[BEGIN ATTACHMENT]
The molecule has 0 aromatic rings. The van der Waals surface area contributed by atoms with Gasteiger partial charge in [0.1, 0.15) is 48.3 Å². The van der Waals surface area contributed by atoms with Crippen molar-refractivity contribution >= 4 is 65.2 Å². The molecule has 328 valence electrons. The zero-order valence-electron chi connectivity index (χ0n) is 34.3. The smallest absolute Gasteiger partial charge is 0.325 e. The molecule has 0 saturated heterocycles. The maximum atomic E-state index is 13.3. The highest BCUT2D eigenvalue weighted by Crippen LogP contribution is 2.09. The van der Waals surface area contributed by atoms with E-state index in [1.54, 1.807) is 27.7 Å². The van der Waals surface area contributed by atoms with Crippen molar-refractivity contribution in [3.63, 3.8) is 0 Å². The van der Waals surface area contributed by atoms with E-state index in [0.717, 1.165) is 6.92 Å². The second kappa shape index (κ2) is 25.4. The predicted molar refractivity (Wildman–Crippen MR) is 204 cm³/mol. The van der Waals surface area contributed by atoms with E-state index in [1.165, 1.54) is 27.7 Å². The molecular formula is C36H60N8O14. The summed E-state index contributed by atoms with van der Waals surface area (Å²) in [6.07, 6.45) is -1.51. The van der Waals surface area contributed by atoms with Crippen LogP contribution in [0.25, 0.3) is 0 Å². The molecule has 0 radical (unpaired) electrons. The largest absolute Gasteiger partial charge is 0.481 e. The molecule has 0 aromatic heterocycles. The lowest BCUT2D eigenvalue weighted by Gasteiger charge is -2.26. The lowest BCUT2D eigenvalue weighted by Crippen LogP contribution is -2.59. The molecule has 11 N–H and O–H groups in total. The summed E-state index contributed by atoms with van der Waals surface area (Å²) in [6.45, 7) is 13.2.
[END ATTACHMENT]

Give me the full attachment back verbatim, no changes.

The molecule has 0 aromatic rings. The van der Waals surface area contributed by atoms with Gasteiger partial charge in [0.1, 0.15) is 48.3 Å². The van der Waals surface area contributed by atoms with Crippen molar-refractivity contribution >= 4 is 65.2 Å². The molecule has 328 valence electrons. The zero-order valence-electron chi connectivity index (χ0n) is 34.3. The smallest absolute Gasteiger partial charge is 0.325 e. The molecule has 0 saturated heterocycles. The maximum atomic E-state index is 13.3. The highest BCUT2D eigenvalue weighted by Crippen LogP contribution is 2.09. The van der Waals surface area contributed by atoms with E-state index in [1.54, 1.807) is 27.7 Å². The van der Waals surface area contributed by atoms with Crippen molar-refractivity contribution in [3.63, 3.8) is 0 Å². The van der Waals surface area contributed by atoms with E-state index in [0.717, 1.165) is 6.92 Å². The second kappa shape index (κ2) is 25.4. The predicted molar refractivity (Wildman–Crippen MR) is 204 cm³/mol. The van der Waals surface area contributed by atoms with E-state index in [1.165, 1.54) is 27.7 Å². The molecular formula is C36H60N8O14. The summed E-state index contributed by atoms with van der Waals surface area (Å²) in [6.07, 6.45) is -1.51. The van der Waals surface area contributed by atoms with Crippen LogP contribution in [0.25, 0.3) is 0 Å². The molecule has 0 radical (unpaired) electrons. The largest absolute Gasteiger partial charge is 0.481 e. The molecule has 0 aromatic heterocycles. The lowest BCUT2D eigenvalue weighted by Gasteiger charge is -2.26. The lowest BCUT2D eigenvalue weighted by Crippen LogP contribution is -2.59. The molecule has 11 N–H and O–H groups in total. The summed E-state index contributed by atoms with van der Waals surface area (Å²) in [6.45, 7) is 13.2.